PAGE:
Pinwheels are a call to prevent child abuse

Pinwheels are a call for help


By Lynn Hobbs


Two hundred pinwheels spin in the breeze on the Putnam County Courthouse lawn to remind all who pass by that Putnam County has an unusually high number of child abuse cases and community involvement can reduce those numbers.

Georgia is 42nd in the nation in child wellbeing, and the number of Putnam County’s child abuse cases exceeds the state’s average, officials said during a ceremony Tuesday morning in front of the courthouse. The ceremony was not for awareness, but prevention of child abuse, emphasized Nickie Corbitt, director of Putnam County Department of Family and Children Services.

In 2016, Putnam County had 196 reports of abuse or neglect, and at least 69 of those were substantiated, Corbitt said. The county currently has 28 children in foster care, and there are not enough local foster homes, she added.

“Yes, DFCS is head of preventing child abuse, but we couldn’t manage it without the help from the community,” Corbitt said during her presentation. “My staff works tirelessly, 24/7, at midnight, on weekends and Christmas because child abuse doesn’t stop just because it’s a holiday. Foster parents and adoptive parents are a God-send for us.”

Putnam County Board of Commission Chairman Dr. Steve Hersey thanked Mt. Pleasant Baptist Church Senior Pastor Velde T. Hardy for organizing the event and “for bringing this topic into a public venue. So many times, people hide it in the shadows because they are embarrassed or ashamed,” he said.

In addition to physical abuse and neglect, Hersey said he learned when he previously served on the board of education that many families fail to provide children with an appropriate environment for them to grow into emotionally healthy adults.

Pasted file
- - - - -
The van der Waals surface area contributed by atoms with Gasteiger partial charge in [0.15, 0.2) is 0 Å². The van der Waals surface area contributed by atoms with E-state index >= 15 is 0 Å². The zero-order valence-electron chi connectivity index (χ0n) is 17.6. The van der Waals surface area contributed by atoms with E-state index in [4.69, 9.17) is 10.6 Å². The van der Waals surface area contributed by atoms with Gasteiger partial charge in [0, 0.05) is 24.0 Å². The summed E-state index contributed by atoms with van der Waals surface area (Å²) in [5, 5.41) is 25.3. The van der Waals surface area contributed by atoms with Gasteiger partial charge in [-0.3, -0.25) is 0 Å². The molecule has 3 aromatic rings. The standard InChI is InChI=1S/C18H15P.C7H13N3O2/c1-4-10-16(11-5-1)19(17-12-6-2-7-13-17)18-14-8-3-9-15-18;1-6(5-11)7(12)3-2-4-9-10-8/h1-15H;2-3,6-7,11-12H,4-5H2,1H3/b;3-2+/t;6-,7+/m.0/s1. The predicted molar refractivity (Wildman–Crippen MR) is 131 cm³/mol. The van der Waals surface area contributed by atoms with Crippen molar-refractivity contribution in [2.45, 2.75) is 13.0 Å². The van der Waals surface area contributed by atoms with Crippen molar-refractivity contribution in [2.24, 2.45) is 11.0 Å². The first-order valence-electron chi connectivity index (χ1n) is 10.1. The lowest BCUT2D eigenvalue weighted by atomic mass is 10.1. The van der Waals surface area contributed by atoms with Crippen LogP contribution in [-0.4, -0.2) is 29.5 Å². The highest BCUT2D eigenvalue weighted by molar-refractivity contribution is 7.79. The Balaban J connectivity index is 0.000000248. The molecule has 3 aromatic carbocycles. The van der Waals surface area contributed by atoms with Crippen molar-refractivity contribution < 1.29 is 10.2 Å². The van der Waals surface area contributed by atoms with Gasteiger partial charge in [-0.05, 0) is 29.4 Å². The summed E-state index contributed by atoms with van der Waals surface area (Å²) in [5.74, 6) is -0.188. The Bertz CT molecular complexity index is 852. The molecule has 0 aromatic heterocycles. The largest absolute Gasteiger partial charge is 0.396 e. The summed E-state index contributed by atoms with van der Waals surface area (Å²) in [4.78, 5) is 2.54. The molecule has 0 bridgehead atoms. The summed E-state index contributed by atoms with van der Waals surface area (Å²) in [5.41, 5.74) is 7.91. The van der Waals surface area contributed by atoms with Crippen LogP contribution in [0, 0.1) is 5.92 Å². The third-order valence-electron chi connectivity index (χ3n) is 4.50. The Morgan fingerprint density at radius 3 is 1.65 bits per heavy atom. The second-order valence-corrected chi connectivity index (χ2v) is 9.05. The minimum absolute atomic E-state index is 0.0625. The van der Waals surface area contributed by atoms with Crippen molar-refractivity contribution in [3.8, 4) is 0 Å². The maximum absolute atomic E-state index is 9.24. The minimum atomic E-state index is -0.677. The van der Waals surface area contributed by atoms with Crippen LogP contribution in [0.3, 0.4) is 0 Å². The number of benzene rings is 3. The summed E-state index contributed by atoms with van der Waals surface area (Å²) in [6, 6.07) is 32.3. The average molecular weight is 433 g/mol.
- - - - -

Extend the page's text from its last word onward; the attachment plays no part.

“Every child needs to identify as part of a group,” he explained. “Every child needs a hero, not necessarily wearing a cape and possessing super powers, but someone living an example before them, someone who provides support when that child needs it. Too often, even when there is no physical abuse in the home, the family does not provide a sense of belonging, a sense of support. That’s where you folks out here come into play. Today, think about how you can be a hero. I ask you not just to commit April as your child abuse prevention month, but make child abuse prevention your lifelong ambition.”

Hersey read a proclamation naming April child abuse prevention month in Putnam County, and he also read one from the City of Eatonton.

Head Start Director Christel Nelson explained pinwheels are the national symbol for child abuse prevention, and blue is the symbolic color.

“By its very nature, the pinwheel connotes whimsy and childlike notions. In essence, it has come to serve as the physical embodiment, or reminder, of the great childhoods we want for all children,” Nelson said.

The approximately 60 people in attendance, including Head Start pupils of Stacy Vining’s class, were given blue pinwheels to plant in the courthouse lawn. They planted 200 pinwheels, Nelson said, because that is the number of babies born to Putnam County each year.

The program was hosted by Mt. Pleasant Baptist Church under the leadership of Pastor Hardy, and included officials from Putnam County DFCS, Family Treatment Court, Putnam County Health Department, Putnam County Board of Commissioners, the City of Eatonton, the District Attorney’s office of the Ocmulgee Judicial Circuit, Putnam County Head Start and State Representative Trey Rhodes.


This poem was written by Putnam County parent Robert Rutherford and was read during Tuesday’s ceremony:

Can pinwheels stop child abuse?

Some say “No! What’s the use?”

Here’s the thing I have found

Of seeing pinwheels in the ground

They turn and spin around, so free

Exactly as a child should be

Showing their colors, delighting all others

Blown by the breath of their Fathers and Mothers

But, all aren’t so lucky, here in this place

Too often, there are tears on an innocent’s face

Abused or neglected or things of this sort

We are their guardians and we must report

If we are aware, we are called to react

And stand up for the children! Let’s make a pact!

To observe and involved ourselves, all of our days

And bless the dear children in this vital way!

Pinwheels remind us of what we should do

I’ll stand up for the children! Will you?


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